Observations of modern carbonate depositional environments and their accompanying depositional models have been used for decades in the reconstruction and interpretation of ancient carbonate depositional environments and stratigraphic successions. While these Holocene models are necessary for interpreting their more ancient counterparts, they inherently exclude important factors related to the erosion, diagenesis, and ultimate preservation of sediments and sedimentary structures that are ubiquitous in shallow marine carbonate environments. Andros Island, Bahamas is an ideal location to examine the validity of Holocene conceptual models, where geologically young (Late Pleistocene) limestones can be studied immediately adjacent to their well-documented modern equivalents. For this study, two 3D ground-penetrating radar (GPR) datasets (200 MHz and 400 MHz) were collected at a schoolyard in northwest Andros. These surveys reveal the geometries and internal characteristics of a peloidal-oolitic sand wave and tidal channel in unprecedented detail. These two prominent features are underlain by low-energy lagoonal wackestones and packstones, and are bordered laterally to the northwest by wackestones-packstones intermixed with thin sheets of peloidaloolitic grainstone. A deeper radar surface is observed at approximately 6 m depth dipping gently to the west, and is interpreted to be a karstified exposure surface delineating the base of a complete depositional sequence. Interpretation of the 3D radar volumes is enhanced and constrained by data from three cores drilled through the crest and toe of the sand wave, and through the tidal channel. This study is the first of its kind to capture the complex heterogeneity of a carbonate depositional package in three dimensions, where various depositional environments, sedimentary structures, and textures (mudstone to grainstone) have been preserved within a small volume.The results from this study suggest that the degree of vertical and lateral heterogeneity in preserved carbonate successions is often more complex than what can be observed in modern depositional environments, where sediments can generally only be observed in two dimensions, at an instant in time. Data from this study demonstrate the value of using two overlapping GPR datasets at differing resolutions to image the internal characteristics of a complete carbonate depositional package in three dimensions. From these datasets, a depositional model similar to other Holocene and Pleistocene carbonate depositional models is derived.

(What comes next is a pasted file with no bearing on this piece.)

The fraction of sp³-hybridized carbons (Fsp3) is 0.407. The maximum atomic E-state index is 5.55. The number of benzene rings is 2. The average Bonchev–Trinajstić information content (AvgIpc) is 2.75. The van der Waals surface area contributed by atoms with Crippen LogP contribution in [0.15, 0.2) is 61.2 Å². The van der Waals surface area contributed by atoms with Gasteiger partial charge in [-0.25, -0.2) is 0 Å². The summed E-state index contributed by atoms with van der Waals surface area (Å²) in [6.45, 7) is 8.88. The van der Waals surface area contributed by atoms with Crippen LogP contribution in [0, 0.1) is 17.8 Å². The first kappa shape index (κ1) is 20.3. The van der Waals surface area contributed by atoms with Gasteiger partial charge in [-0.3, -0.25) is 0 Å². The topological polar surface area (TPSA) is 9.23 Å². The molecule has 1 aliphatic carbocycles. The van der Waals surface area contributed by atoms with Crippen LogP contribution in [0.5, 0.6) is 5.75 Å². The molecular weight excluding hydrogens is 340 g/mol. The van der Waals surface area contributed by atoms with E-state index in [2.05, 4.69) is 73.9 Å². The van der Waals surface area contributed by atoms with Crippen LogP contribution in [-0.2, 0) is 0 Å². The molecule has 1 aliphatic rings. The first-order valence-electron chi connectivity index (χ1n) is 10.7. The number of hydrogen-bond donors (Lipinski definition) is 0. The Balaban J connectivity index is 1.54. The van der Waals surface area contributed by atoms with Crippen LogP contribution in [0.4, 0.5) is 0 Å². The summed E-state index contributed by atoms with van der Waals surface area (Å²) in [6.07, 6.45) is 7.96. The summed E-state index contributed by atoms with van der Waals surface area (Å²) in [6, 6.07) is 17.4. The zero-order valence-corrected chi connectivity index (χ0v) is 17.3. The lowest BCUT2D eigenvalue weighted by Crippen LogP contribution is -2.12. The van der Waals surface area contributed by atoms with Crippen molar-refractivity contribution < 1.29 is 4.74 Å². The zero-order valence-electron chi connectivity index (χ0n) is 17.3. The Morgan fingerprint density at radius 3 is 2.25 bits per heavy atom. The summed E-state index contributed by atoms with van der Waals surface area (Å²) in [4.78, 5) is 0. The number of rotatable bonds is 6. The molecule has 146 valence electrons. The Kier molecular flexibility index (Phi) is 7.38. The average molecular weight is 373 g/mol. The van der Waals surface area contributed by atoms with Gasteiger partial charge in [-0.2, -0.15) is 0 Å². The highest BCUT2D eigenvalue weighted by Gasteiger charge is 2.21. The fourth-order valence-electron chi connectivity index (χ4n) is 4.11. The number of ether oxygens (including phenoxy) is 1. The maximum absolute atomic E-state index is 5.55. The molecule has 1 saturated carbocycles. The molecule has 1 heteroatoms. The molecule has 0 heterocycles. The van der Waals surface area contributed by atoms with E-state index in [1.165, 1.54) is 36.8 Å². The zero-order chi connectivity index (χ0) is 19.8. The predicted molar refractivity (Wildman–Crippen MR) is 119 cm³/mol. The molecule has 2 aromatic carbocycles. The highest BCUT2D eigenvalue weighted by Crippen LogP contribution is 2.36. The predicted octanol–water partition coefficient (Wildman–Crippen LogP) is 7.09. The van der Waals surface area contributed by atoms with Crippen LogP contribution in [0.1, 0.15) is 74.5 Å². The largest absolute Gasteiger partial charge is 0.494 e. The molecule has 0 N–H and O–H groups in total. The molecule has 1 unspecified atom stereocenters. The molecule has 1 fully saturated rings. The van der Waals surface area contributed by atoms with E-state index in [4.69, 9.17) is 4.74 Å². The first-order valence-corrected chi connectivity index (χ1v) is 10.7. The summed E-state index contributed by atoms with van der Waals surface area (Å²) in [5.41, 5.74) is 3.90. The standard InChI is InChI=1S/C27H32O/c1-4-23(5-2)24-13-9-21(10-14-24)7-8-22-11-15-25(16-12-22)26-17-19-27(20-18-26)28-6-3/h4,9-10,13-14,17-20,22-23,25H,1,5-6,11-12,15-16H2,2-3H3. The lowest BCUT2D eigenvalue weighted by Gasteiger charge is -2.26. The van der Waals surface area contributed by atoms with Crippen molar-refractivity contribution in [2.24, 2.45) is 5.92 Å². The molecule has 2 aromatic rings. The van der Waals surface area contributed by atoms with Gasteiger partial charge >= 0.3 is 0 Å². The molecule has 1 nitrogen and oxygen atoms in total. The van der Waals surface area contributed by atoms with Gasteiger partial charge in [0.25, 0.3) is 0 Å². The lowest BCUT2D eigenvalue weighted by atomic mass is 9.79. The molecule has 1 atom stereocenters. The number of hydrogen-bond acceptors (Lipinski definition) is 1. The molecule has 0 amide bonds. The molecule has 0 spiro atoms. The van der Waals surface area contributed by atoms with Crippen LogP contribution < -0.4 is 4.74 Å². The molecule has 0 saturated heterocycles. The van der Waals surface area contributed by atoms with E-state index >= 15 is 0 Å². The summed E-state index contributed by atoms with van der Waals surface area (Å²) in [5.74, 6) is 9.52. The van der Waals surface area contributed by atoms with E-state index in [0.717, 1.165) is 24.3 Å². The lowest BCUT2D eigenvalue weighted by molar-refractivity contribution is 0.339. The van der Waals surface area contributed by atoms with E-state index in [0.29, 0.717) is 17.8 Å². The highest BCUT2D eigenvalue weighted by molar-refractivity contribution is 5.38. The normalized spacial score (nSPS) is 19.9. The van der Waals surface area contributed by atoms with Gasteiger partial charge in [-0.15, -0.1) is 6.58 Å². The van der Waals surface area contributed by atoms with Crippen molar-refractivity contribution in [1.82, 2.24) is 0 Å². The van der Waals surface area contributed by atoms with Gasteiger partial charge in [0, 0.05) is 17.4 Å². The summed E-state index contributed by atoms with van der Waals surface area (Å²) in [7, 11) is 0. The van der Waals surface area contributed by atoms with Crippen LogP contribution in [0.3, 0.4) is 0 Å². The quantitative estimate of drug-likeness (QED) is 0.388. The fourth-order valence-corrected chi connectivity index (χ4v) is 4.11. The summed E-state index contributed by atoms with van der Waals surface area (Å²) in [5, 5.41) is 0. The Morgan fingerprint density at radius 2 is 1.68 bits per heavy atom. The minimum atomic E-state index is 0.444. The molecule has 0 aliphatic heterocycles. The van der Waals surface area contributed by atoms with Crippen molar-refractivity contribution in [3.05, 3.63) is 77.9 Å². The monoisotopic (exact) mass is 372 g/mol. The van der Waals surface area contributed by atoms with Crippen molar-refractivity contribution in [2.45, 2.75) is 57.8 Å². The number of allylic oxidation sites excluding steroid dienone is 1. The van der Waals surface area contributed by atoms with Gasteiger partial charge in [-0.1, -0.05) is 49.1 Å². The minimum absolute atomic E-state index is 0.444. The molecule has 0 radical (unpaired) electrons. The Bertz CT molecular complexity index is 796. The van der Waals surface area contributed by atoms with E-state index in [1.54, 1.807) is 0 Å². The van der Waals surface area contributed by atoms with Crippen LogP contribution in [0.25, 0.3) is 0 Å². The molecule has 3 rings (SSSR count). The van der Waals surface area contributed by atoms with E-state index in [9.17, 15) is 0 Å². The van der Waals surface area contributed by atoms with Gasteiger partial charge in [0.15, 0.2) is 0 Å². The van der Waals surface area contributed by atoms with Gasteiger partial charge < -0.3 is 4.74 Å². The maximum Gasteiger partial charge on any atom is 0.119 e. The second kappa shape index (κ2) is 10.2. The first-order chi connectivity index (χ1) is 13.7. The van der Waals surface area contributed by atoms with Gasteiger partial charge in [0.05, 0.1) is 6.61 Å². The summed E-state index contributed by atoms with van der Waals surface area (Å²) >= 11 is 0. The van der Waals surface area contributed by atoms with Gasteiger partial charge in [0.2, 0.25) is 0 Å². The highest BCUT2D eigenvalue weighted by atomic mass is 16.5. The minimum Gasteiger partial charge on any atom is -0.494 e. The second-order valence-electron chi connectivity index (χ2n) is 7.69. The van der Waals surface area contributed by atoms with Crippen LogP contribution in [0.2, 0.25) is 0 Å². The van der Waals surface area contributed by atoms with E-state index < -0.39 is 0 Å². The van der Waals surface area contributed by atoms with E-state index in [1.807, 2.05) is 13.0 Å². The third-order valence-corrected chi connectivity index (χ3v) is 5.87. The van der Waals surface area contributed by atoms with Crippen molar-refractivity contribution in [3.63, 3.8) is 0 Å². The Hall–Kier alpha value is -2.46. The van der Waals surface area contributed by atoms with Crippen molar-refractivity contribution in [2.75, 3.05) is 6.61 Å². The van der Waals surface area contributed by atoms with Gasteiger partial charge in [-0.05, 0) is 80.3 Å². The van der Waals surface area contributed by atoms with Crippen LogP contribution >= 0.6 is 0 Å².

College and Department

Physical and Mathematical Sciences; Geological Sciences



Date Submitted


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carbonate sedimentology, heterogeneity, ground-penetrating radar, radar stratigraphy, sand wave, tidal channel, Pleistocene, limestone, oolitic reservoir, Andros, Great Bahama Bank, Bahamas, depositional model, Holocene analog

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